The tensioning device is used in conjunction with the facilitator; it includes a means to attach the tensioning device to the pedicle screw and a means to apply tension to the pedicle screw. In one embodiment, the tensioning device includes a threaded connector having a threaded end and an attachment end; the attachment end is adapted to attach to the pedicle screw. The tensioning device also includes a collar and a tensioning knob. The collar receives the threaded end of the threaded connector and is disposed between the attachment end and the threaded end. The tensioning knob is threadably attached to the threaded end. Turning the tensioning knob draws the pedicle screw toward the tensioning device. Thus, small adjustments to the vertebrae are obtainable. Alternative conventional means for applying tension (or compression) will be apparent.

Although this invention is discussed with reference to a pedicle screw and lumbar vertebrae alignment, it will be apparent that the tensioning device may be adapted to attach to any alignment screw. For example, it may be adapted to attach to a vertebral laminar hook or an articular process screw, and the like. Similarly, the alignment facilitator may be used to facilitate alignment of cervical and thoracic vertebrae. It will also be apparent that the alignment facilitator may be used to align any two bones, or two pieces of a bone, with respect to each other. In that instance, rather than the tensioning device being adapted to attach to a pedicle screw, the tensioning device would be adapted to attach to whatever bone, or section of bone, is being aligned. The tensioning device may be attached to the bone or section of bone through use of screws, such as the pedicle screw, or through other conventional means. Thus, the alignment facilitator may be used to align fractured bones, out-of-joint knees, dislocated shoulders and rib, and the like. In general, the alignment facilitator may be adapted to aid an orthopedic surgeon apply smooth, steady tension to realign any two bones or vertebrae with respect to each other.

As such, this device has been developed to assist in the surgical treatment of correcting deformities of the lumbar spine though it is adaptable to other treatments. This correction process is generally aimed at dealing with the relationship of one or more vertebral bodies relative to one another:—in anterior/posterior translation (meaning front to back), side to side translation, axial compression or distraction (meaning top to bottom), and rotation.

Use of the triplaner vertebral alignment facilitator may include attaching the facilitator to the Coker Spinal Retractor, or similar device, on its more cephalad (toward the chest) use and attaching to a bridge between the two iliac crests on its more caudad (toward the pelvis) use. The invention, thus, floats on either side of the spine on a quarter inch rod. By means of the tracking and pivoting system, the device is attached to each of the involved vertebral bodies by a screw placed in the vertebral body's pedicle. The device can be fitted with a number of different connecting devices which makes it universally applicable to all pedicle screws produced in the U.S. and international markets. By tightening the tension on the attachment to the vertebral pedicle screw, this device facilitates the correction of the previously mentioned deformity (or deformities). Once the deformity is corrected, the device can be removed from one side of the spine and permanent spinal instrumentation can be installed and locked into place with appropriate locking devices. The alignment device is then removed from the opposite side of the spine and similar completion of the procedure is carried out on that side by application of the permanent instrumentation devices. The alignment device is then replaced by a permanently in-dwelling fixation system which connects two or more vertebral bodies in appropriate spinal alignment. This allows for a fusion between these bones to grow and thus maintain proper alignment of the bones.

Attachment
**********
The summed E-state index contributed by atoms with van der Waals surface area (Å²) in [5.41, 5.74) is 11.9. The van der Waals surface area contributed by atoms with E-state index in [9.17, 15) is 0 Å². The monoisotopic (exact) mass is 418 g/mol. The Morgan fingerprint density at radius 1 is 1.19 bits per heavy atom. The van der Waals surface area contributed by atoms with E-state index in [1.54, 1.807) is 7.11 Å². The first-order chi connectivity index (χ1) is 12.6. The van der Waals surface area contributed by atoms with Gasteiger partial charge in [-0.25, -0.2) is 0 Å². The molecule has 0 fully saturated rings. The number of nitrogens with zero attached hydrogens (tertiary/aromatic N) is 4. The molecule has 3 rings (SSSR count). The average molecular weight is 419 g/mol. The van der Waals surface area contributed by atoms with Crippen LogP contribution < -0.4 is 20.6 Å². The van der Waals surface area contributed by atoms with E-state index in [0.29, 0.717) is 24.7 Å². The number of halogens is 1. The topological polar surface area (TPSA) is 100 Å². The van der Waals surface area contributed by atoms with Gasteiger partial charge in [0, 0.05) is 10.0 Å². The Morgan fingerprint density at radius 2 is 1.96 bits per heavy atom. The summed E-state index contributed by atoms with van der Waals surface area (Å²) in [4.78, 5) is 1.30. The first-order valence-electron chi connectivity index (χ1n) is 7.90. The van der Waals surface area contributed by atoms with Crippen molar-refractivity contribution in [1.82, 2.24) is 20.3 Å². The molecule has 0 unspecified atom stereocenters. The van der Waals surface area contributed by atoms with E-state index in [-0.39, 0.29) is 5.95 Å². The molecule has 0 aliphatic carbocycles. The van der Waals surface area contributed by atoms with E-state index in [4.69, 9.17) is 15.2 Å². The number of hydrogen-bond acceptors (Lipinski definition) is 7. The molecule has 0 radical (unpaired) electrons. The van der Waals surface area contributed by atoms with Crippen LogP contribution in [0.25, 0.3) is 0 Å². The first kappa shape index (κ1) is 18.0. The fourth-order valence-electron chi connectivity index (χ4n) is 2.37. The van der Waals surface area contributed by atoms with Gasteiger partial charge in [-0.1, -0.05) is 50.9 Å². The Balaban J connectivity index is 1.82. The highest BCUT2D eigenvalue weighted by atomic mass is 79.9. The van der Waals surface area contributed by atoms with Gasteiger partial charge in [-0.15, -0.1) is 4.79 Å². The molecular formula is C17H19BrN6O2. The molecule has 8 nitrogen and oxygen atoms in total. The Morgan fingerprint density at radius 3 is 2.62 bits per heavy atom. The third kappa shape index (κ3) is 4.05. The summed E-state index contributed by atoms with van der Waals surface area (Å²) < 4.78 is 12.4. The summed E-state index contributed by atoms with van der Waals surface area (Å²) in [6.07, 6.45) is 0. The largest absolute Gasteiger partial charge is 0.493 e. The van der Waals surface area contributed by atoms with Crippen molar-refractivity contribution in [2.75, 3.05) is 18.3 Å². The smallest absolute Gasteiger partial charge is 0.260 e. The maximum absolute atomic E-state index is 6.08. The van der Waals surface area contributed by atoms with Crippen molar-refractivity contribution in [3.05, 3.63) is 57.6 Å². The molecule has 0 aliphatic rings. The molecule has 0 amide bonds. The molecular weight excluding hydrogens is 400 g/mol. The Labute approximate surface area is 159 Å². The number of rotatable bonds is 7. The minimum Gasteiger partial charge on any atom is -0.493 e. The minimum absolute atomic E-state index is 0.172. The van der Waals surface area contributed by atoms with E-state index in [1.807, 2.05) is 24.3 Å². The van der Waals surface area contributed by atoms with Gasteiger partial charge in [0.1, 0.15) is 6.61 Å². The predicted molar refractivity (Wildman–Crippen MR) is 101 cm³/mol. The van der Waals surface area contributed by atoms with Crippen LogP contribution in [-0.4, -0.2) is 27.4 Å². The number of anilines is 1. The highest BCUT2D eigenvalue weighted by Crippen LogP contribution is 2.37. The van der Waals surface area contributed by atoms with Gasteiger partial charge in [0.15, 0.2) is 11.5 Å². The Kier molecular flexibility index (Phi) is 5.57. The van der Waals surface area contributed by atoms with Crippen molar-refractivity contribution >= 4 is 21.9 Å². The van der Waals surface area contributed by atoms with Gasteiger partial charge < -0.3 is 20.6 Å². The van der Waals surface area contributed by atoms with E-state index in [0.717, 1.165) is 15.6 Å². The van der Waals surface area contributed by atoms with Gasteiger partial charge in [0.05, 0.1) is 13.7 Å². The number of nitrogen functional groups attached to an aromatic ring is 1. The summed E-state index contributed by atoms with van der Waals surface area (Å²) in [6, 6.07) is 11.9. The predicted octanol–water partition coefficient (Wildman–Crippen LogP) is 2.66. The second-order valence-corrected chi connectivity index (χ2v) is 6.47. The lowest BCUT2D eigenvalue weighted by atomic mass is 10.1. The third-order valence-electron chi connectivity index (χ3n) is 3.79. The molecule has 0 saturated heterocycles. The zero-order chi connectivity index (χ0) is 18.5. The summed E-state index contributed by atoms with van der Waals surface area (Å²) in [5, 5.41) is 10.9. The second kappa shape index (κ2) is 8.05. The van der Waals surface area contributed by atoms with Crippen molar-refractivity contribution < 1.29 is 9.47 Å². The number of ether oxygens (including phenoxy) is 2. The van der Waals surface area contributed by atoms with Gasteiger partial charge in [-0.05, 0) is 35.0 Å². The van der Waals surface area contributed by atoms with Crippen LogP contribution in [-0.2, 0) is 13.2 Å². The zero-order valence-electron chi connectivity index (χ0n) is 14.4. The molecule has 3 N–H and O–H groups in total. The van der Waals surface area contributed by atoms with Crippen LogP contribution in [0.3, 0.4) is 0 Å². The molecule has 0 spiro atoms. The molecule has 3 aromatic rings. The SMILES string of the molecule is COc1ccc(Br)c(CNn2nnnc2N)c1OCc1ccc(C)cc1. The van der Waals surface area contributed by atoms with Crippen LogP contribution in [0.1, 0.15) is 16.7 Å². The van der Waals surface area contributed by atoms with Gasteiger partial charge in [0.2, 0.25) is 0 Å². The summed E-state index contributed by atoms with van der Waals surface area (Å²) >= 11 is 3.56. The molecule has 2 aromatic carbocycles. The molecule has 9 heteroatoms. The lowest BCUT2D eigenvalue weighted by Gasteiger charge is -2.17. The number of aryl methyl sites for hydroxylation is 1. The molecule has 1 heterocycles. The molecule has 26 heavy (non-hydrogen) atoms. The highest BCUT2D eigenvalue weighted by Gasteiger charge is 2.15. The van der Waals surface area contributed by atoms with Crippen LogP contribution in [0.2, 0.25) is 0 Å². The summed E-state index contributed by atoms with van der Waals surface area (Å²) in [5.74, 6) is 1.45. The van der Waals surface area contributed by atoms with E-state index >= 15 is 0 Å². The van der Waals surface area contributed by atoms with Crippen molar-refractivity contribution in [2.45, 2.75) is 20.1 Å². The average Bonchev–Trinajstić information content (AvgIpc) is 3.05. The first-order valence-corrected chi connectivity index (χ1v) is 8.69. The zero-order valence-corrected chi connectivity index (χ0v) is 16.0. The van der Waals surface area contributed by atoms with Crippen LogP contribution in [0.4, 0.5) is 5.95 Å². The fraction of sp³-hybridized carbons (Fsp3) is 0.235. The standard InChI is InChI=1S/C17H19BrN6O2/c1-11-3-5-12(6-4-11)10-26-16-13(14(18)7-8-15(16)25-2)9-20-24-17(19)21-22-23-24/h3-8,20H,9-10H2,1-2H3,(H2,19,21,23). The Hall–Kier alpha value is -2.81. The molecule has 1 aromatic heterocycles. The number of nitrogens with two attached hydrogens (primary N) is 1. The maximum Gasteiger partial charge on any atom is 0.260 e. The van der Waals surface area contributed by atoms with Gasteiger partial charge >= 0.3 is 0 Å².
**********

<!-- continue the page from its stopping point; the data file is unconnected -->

An objective of this invention is to provide a surgeon with a device to make minute adjustments of the spine during spinal surgery, thus reducing the risk of trauma to the patient and speeding the patient's recovery. Another objective of the invention is to provide the surgeon with multiple angles from which to attach alignment screws; thus allowing the surgeon to optimally align the tensioning device with the alignment screw and the direction of alignment. This reduces off-alignment stress on the bone and improves the likelihood of achieving a proper bone alignment.

The added dexterous control the surgeon receives by using the alignment facilitator, rather than other cumbersome methods, will allow the surgeon to concentrate on the delicacies involved in the treatment, rather than on manhandling the vertebrae into alignment. Yet another objective of the invention is to provide the surgeon with a device to maintain proper alignment while permanent in-dwelling hardware is attached to the patient's bones. A further objective of the invention is to provide alternate means of aligning bones in addition to lumbar vertebrae.

BRIEF DESCRIPTION OF THE DRAWINGS

FIG. 1 shows a pedicle screw being used to align vertebrae within the lumbar section of the spine.

FIG. 2 is a perspective view of a vertebral triplaner alignment facilitator adapted for use with a retractor.

FIG. 3 shows a section view of the tensioning device shown in FIG. 2.

FIG. 4 is a perspective view of a vertebral triplaner alignment facilitator, similar to the one shown in FIG. 2, in use with a retractor.

FIG. 5 shows a plan view of a vertebral triplaner alignment facilitator in use with a retractor.